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A survey of environmental issues from the geologist's perspective, including such topics as: hazards from volcanoes, earthquakes, and floods, bio-geochemical cycles and atmospheric change, and energy and mineral resources. Meets the Critical Perspectives: Scientific Investigation of the Natural World requirement. (Not offered 2020-21).

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Historical development of the Earth and life history emphasizing the major tectonic and stratigraphic patterns and the feedback between the physical Earth and biological evolution. Meets the Critical Perspectives: Scientific Investigation of the Natural World requirement.

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Independent research projects based on laboratory, field or library investigations. May be taught in extended format or regular course.

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Foundational methods in geology, taught through field studies that examine the regional geology and tectonic evolution of the Rocky Mountain Region. Meets the Critical Perspectives: Scientific Investigation of the Natural World requirement. (Not offered 2020-21).

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Study of the earth as a chemical system where a limited number of elements react over a range of geologic conditions to form igneous, sedimentary and etamorphic rocks characterized by unique mineral assemblages. Topics covered include processes driving rock-forming reactions, where they take place, and why certain minerals are associated with each rock type. Also included is a study of the chemistry, crystallography and identification of silicate and other common minerals based on their physical, optical and diffractive properties. Field and lab projects enable students to build upon their knowledge of Rocky Mountain geology. Meets the Critical Perspectives: Scientific Investigation of the Natural World requirement.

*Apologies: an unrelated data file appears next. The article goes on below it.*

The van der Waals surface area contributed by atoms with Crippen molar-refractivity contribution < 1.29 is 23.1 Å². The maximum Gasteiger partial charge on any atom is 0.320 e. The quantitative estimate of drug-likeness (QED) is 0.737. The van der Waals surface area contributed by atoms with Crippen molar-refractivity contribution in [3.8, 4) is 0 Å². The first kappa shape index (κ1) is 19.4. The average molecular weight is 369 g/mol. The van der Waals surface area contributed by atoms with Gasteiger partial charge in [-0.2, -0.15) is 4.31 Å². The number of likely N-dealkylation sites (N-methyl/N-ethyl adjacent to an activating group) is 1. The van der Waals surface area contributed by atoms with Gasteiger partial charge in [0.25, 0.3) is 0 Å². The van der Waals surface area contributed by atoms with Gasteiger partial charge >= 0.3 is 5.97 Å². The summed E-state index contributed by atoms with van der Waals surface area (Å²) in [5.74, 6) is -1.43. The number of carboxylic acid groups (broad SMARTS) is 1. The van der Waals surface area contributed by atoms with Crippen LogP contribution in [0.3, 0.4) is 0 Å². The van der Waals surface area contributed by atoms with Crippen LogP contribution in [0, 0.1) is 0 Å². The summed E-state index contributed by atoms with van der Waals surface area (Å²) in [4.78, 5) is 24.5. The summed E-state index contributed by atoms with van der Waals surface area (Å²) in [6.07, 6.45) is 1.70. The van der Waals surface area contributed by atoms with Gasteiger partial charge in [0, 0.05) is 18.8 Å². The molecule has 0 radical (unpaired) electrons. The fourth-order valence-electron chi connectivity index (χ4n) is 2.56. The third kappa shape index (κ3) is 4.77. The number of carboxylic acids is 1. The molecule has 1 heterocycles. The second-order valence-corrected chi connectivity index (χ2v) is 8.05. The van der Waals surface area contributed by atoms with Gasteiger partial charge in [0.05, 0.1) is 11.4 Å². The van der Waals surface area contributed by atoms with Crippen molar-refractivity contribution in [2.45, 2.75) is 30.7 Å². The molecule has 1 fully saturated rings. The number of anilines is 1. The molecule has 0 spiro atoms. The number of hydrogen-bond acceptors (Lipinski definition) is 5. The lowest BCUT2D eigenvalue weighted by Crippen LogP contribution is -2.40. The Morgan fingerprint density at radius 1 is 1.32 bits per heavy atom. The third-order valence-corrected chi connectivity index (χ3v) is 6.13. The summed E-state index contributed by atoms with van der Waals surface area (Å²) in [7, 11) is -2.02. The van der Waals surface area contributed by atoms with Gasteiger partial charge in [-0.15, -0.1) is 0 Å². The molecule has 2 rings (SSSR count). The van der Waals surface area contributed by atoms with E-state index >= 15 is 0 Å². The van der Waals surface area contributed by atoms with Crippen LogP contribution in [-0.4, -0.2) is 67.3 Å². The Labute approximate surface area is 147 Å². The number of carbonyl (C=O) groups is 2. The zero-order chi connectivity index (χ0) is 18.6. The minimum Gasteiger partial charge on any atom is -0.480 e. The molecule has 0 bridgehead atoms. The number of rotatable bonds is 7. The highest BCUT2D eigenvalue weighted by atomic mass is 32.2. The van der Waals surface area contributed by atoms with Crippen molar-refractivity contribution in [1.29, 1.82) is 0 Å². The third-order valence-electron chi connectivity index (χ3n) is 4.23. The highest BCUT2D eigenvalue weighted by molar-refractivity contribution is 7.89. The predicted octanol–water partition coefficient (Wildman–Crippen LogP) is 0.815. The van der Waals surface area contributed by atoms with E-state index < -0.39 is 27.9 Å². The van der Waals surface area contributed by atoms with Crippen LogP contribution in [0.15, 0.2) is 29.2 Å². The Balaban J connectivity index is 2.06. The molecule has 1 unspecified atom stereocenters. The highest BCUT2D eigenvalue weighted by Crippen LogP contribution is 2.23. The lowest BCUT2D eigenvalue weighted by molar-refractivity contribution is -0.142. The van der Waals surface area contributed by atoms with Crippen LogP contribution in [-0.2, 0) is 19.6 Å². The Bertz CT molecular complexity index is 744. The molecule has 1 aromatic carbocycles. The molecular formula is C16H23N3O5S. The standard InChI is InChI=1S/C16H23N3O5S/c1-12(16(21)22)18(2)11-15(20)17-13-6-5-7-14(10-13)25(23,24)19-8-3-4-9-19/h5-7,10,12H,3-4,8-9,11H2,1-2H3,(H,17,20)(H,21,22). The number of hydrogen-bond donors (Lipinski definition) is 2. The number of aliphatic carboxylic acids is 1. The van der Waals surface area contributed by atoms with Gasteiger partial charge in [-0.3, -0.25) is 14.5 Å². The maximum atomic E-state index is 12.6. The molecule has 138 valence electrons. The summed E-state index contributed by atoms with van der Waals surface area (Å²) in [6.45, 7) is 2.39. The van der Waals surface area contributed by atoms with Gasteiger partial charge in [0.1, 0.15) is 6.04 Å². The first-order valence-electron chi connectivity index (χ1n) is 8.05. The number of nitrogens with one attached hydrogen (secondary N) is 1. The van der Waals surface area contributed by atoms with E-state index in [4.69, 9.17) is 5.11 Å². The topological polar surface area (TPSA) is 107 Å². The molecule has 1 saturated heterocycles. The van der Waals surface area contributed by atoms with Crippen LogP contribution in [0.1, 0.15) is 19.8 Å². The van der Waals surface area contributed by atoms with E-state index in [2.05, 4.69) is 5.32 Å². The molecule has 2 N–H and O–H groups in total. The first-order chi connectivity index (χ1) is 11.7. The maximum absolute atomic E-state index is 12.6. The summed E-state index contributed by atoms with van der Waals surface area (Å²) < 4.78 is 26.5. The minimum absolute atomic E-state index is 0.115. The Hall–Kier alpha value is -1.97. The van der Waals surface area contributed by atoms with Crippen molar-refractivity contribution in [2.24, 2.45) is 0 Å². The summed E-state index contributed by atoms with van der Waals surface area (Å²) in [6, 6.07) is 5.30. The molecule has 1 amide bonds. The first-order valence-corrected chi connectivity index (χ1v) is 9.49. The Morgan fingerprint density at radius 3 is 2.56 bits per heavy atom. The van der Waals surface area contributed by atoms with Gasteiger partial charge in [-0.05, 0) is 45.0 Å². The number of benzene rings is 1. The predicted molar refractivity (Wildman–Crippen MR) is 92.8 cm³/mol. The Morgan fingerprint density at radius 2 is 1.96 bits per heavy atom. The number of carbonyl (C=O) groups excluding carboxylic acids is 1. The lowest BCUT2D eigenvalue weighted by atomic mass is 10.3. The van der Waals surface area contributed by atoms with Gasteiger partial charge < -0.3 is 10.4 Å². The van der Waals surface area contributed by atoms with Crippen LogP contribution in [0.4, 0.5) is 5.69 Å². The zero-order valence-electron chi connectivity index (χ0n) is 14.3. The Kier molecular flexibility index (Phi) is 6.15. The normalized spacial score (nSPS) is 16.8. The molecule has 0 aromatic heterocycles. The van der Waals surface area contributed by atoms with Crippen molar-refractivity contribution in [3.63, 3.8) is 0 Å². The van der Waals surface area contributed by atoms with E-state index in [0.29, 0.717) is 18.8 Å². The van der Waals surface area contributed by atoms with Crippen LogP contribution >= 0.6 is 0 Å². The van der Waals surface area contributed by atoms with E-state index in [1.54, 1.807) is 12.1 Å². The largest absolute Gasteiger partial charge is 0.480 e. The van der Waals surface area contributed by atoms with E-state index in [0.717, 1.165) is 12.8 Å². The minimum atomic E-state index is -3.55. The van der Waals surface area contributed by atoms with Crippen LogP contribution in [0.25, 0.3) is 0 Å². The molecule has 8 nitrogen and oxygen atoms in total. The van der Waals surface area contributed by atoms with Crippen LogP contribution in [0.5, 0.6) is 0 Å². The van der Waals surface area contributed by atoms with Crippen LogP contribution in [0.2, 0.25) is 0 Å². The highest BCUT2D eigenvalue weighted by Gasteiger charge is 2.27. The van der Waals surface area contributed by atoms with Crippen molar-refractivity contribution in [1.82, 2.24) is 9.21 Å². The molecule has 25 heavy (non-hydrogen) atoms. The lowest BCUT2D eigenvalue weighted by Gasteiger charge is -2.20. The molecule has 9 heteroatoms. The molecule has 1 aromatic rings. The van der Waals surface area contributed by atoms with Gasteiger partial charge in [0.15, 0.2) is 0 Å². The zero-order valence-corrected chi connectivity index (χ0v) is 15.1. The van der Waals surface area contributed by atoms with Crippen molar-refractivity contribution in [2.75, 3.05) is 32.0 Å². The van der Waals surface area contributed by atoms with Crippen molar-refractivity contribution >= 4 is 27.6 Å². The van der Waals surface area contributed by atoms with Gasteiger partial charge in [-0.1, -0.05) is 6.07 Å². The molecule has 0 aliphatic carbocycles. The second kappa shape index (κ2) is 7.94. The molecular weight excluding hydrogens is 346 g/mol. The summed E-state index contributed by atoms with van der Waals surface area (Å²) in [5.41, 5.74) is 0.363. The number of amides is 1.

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Studies of rock deformation, landscape formation and earth structure are used as a framework for developing skills in hypothesis formation, project design, data analysis and scientific writing. These skills serve as a foundation for work in higher-level Geology courses and on independent research projects Meets the Critical Perspectives: Scientific Investigation of the Natural World requirement.

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Volcanic types, processes and products. Volcanic hazards and prediction. Meets the Critical Perspectives: Scientific Investigation of the Natural World requirement. (Not offered 2020-21).